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Rural Alaska

Fly-tying academy hooks local guides, opens doors in Alaska's Bristol Bay

  • Author: Alex DeMarban
  • Updated: September 28, 2016
  • Published July 13, 2015

A cultural shift is underway in the rivers and streams flowing into Bristol Bay, where a unique fly-fishing academy is breaking down barriers between sport and subsistence fishermen while also giving Alaskans a shot at jobs that have traditionally gone to Outsiders.

Held at a different lodge each summer in the Southwest Alaska region -- where rates of poverty are high -- the weeklong Bristol Bay Fly Fishing and Guide Academy involves more than learning to tie flies and cast lines.

The dozen or so students who attend for free and receive fly rods to keep for themselves also get an education in everything from proper fish handling to good customer service, skills they might eventually use to open a tourism business.

One aspiring alum is 29-year-old Reuben Hastings, who grew up in the village of New Stuyahok and now works as an Alaska Native guide at Bear Trail Lodge along the Naknek River.

A product of the first academy seven years ago, Hastings said he's planning to start a hunting and guiding business, using the skills he's learned from the academy and guiding at the lodge in recent years.

"The end result is that the business will support my family and be something I can call my own and be proud of," he said recently, after a day guiding clients along the Naknek River.

The lack of Alaskans working in key industries is a statewide problem.

In the oil and gas industry, one-third of 18,000 jobs in 2013 belonged to non-Alaskans, state figures show. It's more dramatic in commercial fishing, where a little more than half the harvesting workforce -- about 36,000 permit holders and crews in 2013 -- came from outside the state.

The state Department of Labor and Workforce Development doesn't track nonresident numbers in the sportfishing industry, but organizers of the academy say the dozens of guides working at some 75 sportfishing businesses in the Bristol Bay region are largely from states like Montana, Wyoming, Oregon, even the East Coast.

Getting more local residents into the industry is partly why Luki Akelkok and Tim Troll, longtime residents of the region, rounded up financial support from businesses and created the academy in 2008, said Nanci Morris Lyon, the program's lead instructor.

Morris Lyon, a longtime guide and an owner of the Bear Trail Lodge, said many local residents in the past didn't see sportfishing as a job opportunity.

One factor is the history of distrust between visiting sportfishermen who pursue fish for pleasure and subsistence fishermen who need them for food. Both sides have traditionally seen each other as competition, she said.

Morris Lyon said the class has helped foster understanding from both sides. She's heard it from elders who are invited to teach culture and history to the students, providing information about local names, plants and traditions they can one day share with clients.

"They say they are so happy to learn this is something their children and grandchildren can do and maybe it's not as bad as they thought," she said of the elders.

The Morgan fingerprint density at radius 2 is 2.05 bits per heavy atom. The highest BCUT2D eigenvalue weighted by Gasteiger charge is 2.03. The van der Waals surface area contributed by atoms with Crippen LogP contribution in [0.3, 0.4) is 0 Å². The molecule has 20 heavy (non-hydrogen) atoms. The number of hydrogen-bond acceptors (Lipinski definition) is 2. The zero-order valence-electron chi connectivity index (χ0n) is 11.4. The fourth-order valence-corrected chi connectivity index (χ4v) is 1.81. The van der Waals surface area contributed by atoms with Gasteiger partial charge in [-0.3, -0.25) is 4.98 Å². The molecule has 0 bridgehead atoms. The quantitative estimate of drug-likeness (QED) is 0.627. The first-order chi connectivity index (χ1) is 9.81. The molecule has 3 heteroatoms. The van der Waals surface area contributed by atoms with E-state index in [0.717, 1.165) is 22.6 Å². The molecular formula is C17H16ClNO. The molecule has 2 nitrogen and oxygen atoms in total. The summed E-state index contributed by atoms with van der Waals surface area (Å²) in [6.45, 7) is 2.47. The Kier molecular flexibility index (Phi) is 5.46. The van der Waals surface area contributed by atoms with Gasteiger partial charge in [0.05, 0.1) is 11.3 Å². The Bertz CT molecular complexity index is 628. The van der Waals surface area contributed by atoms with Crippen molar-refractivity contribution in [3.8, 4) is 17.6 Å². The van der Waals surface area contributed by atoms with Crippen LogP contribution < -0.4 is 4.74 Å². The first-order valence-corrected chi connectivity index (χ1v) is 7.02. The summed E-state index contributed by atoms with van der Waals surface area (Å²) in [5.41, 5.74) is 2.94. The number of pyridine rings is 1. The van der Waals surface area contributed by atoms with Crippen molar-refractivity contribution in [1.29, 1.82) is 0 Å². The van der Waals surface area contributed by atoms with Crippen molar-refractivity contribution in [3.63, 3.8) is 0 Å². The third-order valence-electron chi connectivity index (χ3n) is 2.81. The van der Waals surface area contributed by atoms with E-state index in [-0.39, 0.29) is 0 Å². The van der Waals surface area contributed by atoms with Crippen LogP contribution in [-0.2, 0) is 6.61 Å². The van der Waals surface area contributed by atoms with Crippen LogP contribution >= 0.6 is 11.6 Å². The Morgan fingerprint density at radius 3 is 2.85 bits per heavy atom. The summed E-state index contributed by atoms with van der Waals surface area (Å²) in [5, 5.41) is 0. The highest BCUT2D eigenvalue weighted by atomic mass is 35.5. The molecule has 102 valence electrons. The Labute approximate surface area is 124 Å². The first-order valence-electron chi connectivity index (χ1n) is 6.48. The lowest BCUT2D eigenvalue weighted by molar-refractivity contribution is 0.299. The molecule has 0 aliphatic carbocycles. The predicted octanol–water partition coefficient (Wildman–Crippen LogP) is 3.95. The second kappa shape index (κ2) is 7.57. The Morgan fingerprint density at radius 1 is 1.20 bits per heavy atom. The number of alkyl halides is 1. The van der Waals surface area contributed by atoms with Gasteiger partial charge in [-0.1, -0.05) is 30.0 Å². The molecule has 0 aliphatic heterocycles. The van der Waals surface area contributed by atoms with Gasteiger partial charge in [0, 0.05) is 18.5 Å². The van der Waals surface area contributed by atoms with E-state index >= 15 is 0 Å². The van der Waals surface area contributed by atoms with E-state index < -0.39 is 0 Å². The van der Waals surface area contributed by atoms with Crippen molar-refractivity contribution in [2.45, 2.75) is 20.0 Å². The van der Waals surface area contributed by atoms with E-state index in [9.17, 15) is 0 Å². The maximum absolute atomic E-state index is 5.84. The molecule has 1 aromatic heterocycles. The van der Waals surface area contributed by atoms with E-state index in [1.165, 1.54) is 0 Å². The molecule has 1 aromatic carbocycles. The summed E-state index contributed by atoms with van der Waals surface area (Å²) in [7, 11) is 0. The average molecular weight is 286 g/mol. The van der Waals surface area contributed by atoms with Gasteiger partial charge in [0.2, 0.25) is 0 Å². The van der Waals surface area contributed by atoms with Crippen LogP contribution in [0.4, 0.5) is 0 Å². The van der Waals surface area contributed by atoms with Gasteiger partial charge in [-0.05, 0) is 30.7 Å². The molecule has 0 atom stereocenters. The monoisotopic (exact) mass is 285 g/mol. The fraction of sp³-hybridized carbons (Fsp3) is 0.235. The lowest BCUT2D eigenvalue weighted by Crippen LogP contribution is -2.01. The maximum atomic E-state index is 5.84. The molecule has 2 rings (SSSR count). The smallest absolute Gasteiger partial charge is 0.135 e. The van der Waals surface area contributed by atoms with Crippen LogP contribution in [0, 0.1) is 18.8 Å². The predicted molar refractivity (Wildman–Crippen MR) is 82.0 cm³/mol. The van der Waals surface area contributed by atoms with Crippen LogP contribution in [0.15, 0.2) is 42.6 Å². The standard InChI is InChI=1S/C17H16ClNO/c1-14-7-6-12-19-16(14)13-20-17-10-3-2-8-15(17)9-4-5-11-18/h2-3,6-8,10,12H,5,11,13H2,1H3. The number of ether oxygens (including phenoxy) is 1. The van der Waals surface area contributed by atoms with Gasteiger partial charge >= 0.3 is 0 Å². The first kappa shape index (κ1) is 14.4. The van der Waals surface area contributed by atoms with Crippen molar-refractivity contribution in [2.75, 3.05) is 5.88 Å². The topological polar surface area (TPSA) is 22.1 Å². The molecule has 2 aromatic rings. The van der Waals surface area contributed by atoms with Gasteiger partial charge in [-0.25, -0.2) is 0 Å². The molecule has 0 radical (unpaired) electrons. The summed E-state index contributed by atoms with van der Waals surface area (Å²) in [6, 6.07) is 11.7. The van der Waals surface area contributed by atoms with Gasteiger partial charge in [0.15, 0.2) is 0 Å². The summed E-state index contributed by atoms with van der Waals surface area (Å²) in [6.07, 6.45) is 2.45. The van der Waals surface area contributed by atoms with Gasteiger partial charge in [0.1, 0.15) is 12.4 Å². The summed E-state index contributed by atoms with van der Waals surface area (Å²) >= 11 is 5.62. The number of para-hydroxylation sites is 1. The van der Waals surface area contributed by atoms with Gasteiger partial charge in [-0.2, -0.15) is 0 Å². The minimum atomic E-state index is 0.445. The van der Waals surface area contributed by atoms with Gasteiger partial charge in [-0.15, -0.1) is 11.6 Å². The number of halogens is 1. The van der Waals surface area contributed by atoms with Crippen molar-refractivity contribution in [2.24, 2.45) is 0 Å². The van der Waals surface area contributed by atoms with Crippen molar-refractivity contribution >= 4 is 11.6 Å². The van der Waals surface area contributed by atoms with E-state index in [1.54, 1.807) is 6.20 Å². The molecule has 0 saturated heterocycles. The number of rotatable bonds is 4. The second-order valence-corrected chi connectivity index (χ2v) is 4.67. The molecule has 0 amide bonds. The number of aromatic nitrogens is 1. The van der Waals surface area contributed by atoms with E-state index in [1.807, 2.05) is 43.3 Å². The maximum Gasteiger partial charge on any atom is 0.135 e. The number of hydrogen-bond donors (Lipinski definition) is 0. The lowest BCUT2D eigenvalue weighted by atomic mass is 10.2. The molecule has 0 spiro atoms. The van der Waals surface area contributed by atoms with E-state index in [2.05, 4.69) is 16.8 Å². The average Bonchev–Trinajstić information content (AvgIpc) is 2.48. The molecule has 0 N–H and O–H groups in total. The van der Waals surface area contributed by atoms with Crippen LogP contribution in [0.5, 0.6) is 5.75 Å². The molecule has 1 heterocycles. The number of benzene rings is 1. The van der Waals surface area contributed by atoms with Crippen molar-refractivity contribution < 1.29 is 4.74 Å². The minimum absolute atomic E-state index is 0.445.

The program has produced 77 graduates over the years. Lyon said she employs four of the nine who are currently working as guides. Their services are often the most requested by tourists because they want to learn about local traditions and what it's like to live in Alaska throughout the year.

"They have very quickly risen to the top and they have knowledge and stories of the area that none of my other guides will ever have," she said.

Morris Lyon said interest in the class has grown. Major sponsors include the Bristol Bay Native Corp., conservation group Trout Unlimited, and the Bristol Bay Heritage Land Trust.

Part of the academy's goal is opening students' eyes to new opportunities that range from starting boat-rental businesses to opening bed and breakfasts. Some students come from families that own Native allotments, providing land that could support a tourism business, she said.

The most recent academy was held in June at the Kulik Lodge in Katmai National Park, with 11 students arriving from seven communities in the region. The roster also included students from Anchorage who are shareholders in BBNC, the Native corporation for the region.

One alumni, Kvichak Aspelund, 19, said he's guiding at the Bear Trail Lodge this summer for the second year in a row. The work is helping pay his tuition at the University of Alaska Anchorage.

Born and raised in the village of King Salmon, Aspelund said a lot of young people in the region are not into fly fishing.

Some would rather fish with nets because it's so much easier than using poles. Old stereotypes are a factor, too, he said. "A lot of people think it's just a bunch of people wasting their time, but there's so much more to it," he said.

A highlight is educating the tourists, who ask every question under the sun, especially what winter is like in the state.

Another benefit is collecting a guaranteed paycheck in a place of unparalleled beauty.

"I love it," Aspelund said. "This is one of the greatest fisheries in the world. And I get to be outside every day catching fish."

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